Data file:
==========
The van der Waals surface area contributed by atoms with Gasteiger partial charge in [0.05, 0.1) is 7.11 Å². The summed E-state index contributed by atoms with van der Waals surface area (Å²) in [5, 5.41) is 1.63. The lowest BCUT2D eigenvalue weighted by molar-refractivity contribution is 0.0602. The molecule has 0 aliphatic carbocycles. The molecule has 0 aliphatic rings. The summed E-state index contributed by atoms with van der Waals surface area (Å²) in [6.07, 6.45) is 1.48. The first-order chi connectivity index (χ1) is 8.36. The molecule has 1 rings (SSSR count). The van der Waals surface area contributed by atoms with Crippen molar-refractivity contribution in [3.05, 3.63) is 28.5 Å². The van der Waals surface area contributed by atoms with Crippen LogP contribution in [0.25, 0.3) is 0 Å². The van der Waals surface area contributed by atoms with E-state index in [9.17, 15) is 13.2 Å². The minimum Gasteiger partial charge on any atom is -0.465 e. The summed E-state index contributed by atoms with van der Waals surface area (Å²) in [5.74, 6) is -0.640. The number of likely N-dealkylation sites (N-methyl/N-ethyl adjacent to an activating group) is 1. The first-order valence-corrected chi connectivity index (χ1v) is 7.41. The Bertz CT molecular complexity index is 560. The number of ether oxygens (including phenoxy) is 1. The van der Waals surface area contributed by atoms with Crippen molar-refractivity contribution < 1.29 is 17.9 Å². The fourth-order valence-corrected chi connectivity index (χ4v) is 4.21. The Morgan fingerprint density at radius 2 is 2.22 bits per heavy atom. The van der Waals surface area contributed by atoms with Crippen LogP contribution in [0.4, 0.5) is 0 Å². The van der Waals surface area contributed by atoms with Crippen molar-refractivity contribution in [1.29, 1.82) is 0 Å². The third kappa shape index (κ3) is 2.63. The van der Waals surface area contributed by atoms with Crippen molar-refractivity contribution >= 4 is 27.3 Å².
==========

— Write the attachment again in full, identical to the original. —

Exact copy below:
The van der Waals surface area contributed by atoms with Gasteiger partial charge in [0.05, 0.1) is 7.11 Å². The summed E-state index contributed by atoms with van der Waals surface area (Å²) in [5, 5.41) is 1.63. The lowest BCUT2D eigenvalue weighted by molar-refractivity contribution is 0.0602. The molecule has 0 aliphatic carbocycles. The molecule has 0 aliphatic rings. The summed E-state index contributed by atoms with van der Waals surface area (Å²) in [6.07, 6.45) is 1.48. The first-order chi connectivity index (χ1) is 8.36. The molecule has 1 rings (SSSR count). The van der Waals surface area contributed by atoms with Crippen molar-refractivity contribution in [3.05, 3.63) is 28.5 Å². The van der Waals surface area contributed by atoms with Crippen LogP contribution in [0.25, 0.3) is 0 Å². The van der Waals surface area contributed by atoms with E-state index in [9.17, 15) is 13.2 Å². The minimum Gasteiger partial charge on any atom is -0.465 e. The summed E-state index contributed by atoms with van der Waals surface area (Å²) in [5.74, 6) is -0.640. The number of likely N-dealkylation sites (N-methyl/N-ethyl adjacent to an activating group) is 1. The first-order valence-corrected chi connectivity index (χ1v) is 7.41. The Bertz CT molecular complexity index is 560. The number of ether oxygens (including phenoxy) is 1. The van der Waals surface area contributed by atoms with Crippen molar-refractivity contribution < 1.29 is 17.9 Å². The fourth-order valence-corrected chi connectivity index (χ4v) is 4.21. The Morgan fingerprint density at radius 2 is 2.22 bits per heavy atom. The van der Waals surface area contributed by atoms with Crippen LogP contribution in [0.4, 0.5) is 0 Å². The van der Waals surface area contributed by atoms with Crippen molar-refractivity contribution in [1.29, 1.82) is 0 Å². The third kappa shape index (κ3) is 2.63. The van der Waals surface area contributed by atoms with Crippen molar-refractivity contribution >= 4 is 27.3 Å².